Archaeology 2011Dig talk

On Thursday 23rd  June around 40 people heard Professor Sir Barry Cunliffe explain his latest archaeological dig. It is the seventh summer that  the team from Oxford University has excavated in Sark, piecing together a map of Sark’s prehistory from mesolithic up to Roman times from evidence dating from c.5000 BC to c.200 AD. Two themes run through the archaeology:  Sark’s dolerite and serpentine were used to make high-quality artefacts for exchange or trade; and Sark’s geographical position made it a ‘special place’ to visit - pre-historic pilgrimages, perhaps?
old stonesTrenches were opened on two sites this year. Work north of the Mill continued to explore the Bronze Age settlement where the Sark Hoard was found in 1719. Sir Barry explainsThe second trench was opened last year in a field bank north of the old cemetery. It revealed a levelled ‘terrace’ and unusual kinds of rock that had been specially placed; around 2000 BC this area was buried under stone rubble and sealed under boulders that must have been carried up from the beach with colossal human effort. Professor Cunliffe considers this one of the most unusual and puzzling sites he has encountered in a long career; its function is not understood and he calls it simply a ‘performance place’. Nearby to the south are some huge stones of a demolished megalith now marking a field gate. flint axeIt is likely that activity in the ‘place’ was concerned with the dead and possible that the larger pits excavated contained human burials; unfortunately Sark’s acid soil quickly destroys bone.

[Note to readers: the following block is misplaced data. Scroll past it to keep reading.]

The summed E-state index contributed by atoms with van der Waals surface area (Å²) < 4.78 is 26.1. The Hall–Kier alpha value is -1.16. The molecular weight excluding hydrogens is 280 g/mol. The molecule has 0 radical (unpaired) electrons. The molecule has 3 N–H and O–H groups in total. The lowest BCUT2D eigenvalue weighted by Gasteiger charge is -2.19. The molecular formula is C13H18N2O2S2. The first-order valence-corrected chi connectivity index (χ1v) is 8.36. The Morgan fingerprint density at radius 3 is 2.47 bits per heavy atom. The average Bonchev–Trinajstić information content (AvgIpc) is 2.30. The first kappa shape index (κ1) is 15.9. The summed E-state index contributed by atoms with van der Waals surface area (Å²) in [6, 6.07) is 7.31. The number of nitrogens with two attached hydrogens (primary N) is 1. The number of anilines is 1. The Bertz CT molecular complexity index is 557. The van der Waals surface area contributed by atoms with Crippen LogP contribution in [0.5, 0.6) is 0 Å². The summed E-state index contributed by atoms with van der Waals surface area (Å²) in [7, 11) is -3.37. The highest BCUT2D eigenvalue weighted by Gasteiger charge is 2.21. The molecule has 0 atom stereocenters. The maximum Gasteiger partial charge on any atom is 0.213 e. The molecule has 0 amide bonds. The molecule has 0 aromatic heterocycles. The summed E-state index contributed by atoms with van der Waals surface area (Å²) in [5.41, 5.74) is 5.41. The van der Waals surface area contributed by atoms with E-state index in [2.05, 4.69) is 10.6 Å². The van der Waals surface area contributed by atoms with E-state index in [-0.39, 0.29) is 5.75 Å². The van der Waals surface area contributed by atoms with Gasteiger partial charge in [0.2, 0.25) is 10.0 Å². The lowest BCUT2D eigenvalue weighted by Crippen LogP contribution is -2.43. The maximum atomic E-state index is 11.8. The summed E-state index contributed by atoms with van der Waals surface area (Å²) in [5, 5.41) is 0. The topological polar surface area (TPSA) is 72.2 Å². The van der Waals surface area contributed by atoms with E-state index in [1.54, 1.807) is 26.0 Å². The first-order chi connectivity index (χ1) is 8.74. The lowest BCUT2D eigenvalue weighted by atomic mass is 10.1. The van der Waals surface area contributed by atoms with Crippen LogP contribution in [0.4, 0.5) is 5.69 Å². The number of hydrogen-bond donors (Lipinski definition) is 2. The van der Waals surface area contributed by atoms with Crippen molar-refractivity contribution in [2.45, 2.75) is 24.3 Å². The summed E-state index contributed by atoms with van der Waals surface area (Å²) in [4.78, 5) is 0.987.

This year rain came just in time to aid excavation and to show up the distinct structure of different layers of soil. Because the diggers work with such surgical precision Barry was able to demonstrate the signs of 4000 years of history. From a rectangular cairn of stone rubble the team recovered this year’s prize find - a beautifully-made stone axe. A blade this big must have been struck out of a large boulder of high quality, which could not possibly have been found in Sark.

Prehistoric Sark was at the centre of an important network of mobile people even then. Barry’s enthusiastic audience was delighted by his promise to return next year to continue this fascinating work.